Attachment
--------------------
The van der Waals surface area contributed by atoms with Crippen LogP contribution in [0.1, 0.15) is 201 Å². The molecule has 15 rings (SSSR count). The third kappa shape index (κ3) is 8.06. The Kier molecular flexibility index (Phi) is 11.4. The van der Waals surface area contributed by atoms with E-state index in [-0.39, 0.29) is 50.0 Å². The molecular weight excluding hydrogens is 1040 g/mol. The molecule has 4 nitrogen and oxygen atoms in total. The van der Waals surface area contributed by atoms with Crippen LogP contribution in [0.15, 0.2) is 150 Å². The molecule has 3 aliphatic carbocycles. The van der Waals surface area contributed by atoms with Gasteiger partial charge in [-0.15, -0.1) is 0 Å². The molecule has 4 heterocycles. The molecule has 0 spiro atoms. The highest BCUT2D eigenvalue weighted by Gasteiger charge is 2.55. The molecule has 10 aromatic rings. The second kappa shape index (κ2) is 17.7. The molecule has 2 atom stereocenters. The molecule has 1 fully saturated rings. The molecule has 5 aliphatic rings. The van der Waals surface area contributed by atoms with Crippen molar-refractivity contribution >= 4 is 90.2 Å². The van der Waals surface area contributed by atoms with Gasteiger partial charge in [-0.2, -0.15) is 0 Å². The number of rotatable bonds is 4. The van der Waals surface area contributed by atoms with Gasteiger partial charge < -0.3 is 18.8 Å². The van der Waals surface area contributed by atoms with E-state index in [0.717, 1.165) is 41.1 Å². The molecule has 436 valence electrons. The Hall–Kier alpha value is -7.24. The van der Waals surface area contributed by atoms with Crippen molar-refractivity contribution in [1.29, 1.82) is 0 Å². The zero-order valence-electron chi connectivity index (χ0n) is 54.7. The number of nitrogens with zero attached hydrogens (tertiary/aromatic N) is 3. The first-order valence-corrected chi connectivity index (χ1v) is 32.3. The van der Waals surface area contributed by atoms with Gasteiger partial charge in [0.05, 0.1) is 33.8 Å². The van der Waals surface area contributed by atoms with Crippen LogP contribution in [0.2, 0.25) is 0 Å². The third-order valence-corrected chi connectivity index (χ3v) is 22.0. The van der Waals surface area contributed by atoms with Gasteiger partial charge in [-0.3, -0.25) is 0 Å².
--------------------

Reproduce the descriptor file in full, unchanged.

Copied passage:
The van der Waals surface area contributed by atoms with Crippen LogP contribution in [0.1, 0.15) is 201 Å². The molecule has 15 rings (SSSR count). The third kappa shape index (κ3) is 8.06. The Kier molecular flexibility index (Phi) is 11.4. The van der Waals surface area contributed by atoms with E-state index in [-0.39, 0.29) is 50.0 Å². The molecular weight excluding hydrogens is 1040 g/mol. The molecule has 4 nitrogen and oxygen atoms in total. The van der Waals surface area contributed by atoms with Crippen LogP contribution in [0.15, 0.2) is 150 Å². The molecule has 3 aliphatic carbocycles. The van der Waals surface area contributed by atoms with Gasteiger partial charge in [-0.15, -0.1) is 0 Å². The molecule has 4 heterocycles. The molecule has 0 spiro atoms. The highest BCUT2D eigenvalue weighted by Gasteiger charge is 2.55. The molecule has 10 aromatic rings. The second kappa shape index (κ2) is 17.7. The molecule has 2 atom stereocenters. The molecule has 1 fully saturated rings. The molecule has 5 aliphatic rings. The van der Waals surface area contributed by atoms with Crippen molar-refractivity contribution >= 4 is 90.2 Å². The van der Waals surface area contributed by atoms with Gasteiger partial charge in [-0.2, -0.15) is 0 Å². The number of rotatable bonds is 4. The van der Waals surface area contributed by atoms with Gasteiger partial charge < -0.3 is 18.8 Å². The van der Waals surface area contributed by atoms with E-state index in [0.717, 1.165) is 41.1 Å². The molecule has 436 valence electrons. The Hall–Kier alpha value is -7.24. The van der Waals surface area contributed by atoms with Crippen molar-refractivity contribution in [1.29, 1.82) is 0 Å². The zero-order valence-electron chi connectivity index (χ0n) is 54.7. The number of nitrogens with zero attached hydrogens (tertiary/aromatic N) is 3. The first-order valence-corrected chi connectivity index (χ1v) is 32.3. The van der Waals surface area contributed by atoms with Gasteiger partial charge in [0.05, 0.1) is 33.8 Å². The van der Waals surface area contributed by atoms with Crippen LogP contribution in [0.2, 0.25) is 0 Å². The third-order valence-corrected chi connectivity index (χ3v) is 22.0. The van der Waals surface area contributed by atoms with Gasteiger partial charge in [-0.3, -0.25) is 0 Å².